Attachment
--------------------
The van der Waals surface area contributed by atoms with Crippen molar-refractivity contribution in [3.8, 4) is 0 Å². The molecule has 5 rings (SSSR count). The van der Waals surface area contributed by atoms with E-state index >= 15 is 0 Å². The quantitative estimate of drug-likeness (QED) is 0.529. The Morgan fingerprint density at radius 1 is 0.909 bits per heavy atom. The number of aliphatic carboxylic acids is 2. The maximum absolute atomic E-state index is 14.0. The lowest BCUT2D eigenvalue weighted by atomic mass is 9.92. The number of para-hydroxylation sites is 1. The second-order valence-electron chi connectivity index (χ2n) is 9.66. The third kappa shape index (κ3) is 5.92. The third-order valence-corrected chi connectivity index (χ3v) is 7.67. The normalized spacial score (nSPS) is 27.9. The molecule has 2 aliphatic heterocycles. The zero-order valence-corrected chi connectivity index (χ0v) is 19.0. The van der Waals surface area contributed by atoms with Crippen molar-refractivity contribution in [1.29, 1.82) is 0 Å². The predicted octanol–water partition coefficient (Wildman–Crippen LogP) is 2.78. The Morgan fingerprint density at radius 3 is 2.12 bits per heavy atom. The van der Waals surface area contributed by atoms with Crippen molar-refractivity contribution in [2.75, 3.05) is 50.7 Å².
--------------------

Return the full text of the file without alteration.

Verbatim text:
The van der Waals surface area contributed by atoms with Crippen molar-refractivity contribution in [3.8, 4) is 0 Å². The molecule has 5 rings (SSSR count). The van der Waals surface area contributed by atoms with E-state index >= 15 is 0 Å². The quantitative estimate of drug-likeness (QED) is 0.529. The Morgan fingerprint density at radius 1 is 0.909 bits per heavy atom. The number of aliphatic carboxylic acids is 2. The maximum absolute atomic E-state index is 14.0. The lowest BCUT2D eigenvalue weighted by atomic mass is 9.92. The number of para-hydroxylation sites is 1. The second-order valence-electron chi connectivity index (χ2n) is 9.66. The third kappa shape index (κ3) is 5.92. The third-order valence-corrected chi connectivity index (χ3v) is 7.67. The normalized spacial score (nSPS) is 27.9. The molecule has 2 aliphatic heterocycles. The zero-order valence-corrected chi connectivity index (χ0v) is 19.0. The van der Waals surface area contributed by atoms with Crippen molar-refractivity contribution in [1.29, 1.82) is 0 Å². The predicted octanol–water partition coefficient (Wildman–Crippen LogP) is 2.78. The Morgan fingerprint density at radius 3 is 2.12 bits per heavy atom. The van der Waals surface area contributed by atoms with Crippen molar-refractivity contribution in [2.75, 3.05) is 50.7 Å².